The Kingsbury Manx, stalwarts of the local music scene, finished their set last Wednesday just as the heavy air of the late summer afternoon finally started to lighten. In the leafy embrace of the Sarah P. Duke Gardens, a razor-thin sliver of moon crouching above the treetops, they played a languorous encore before a relaxed crowd of 500. A few kids danced in front of the stage, and by kids I mean toddlers—not your usual indie rock audience.
Presiding over the scene was Aaron Greenwald, director of Duke Performances. Under his stewardship, the program has pulled ever-wider audiences to its exquisitely curated offerings. He's built relationships with established figures of the avant-garde, like the Kronos Quartet, which has lately become something of a house band, premiering new works here. More than just bringing big names to town, though, he's put his stamp on the arts scene by helping to originate bold new works that might never have come together but for his canny extension of the Duke aegis.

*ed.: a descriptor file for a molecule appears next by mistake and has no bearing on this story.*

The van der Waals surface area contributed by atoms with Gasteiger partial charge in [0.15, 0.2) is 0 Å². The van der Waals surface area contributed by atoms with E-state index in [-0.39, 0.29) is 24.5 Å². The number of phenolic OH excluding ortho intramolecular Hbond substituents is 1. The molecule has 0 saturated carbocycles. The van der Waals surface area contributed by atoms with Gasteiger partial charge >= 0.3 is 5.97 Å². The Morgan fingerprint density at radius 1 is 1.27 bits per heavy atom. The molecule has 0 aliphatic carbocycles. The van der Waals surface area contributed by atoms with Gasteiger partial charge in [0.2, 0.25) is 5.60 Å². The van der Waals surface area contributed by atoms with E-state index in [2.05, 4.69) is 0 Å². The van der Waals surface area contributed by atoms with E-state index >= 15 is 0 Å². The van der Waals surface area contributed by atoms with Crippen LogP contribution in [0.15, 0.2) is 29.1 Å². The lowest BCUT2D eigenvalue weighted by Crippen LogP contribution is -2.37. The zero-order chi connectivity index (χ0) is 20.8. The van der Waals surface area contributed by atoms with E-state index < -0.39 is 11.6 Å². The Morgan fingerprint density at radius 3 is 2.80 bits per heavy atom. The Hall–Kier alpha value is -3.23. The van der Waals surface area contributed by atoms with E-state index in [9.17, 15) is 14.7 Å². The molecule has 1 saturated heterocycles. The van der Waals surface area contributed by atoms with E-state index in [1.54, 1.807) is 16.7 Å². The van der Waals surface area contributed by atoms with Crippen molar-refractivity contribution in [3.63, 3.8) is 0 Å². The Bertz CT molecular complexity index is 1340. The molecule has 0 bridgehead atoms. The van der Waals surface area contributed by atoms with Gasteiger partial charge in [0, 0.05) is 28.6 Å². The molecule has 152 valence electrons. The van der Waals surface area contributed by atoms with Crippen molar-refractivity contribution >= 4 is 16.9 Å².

One of his favorite examples was last season's performance and live recording of The Hallelujah Train. In homage to a gospel TV show of the same name from the '70s and '80s, hosted by Pastor Brady Blade of Shreveport, La., the performance was a unique collaboration between the accomplished jazz drummer Brian Blade, musician/ producer Daniel Lanois and a slew of highly regarded musicians. For two days in October at Hayti Heritage Center, a deconsecrated church in central Durham, they performed with the elder Pastor Blade—"a gutbucket gospel singer" according to Greenwald—backed by a busload of the Zion Baptist Church Choir from Shreveport.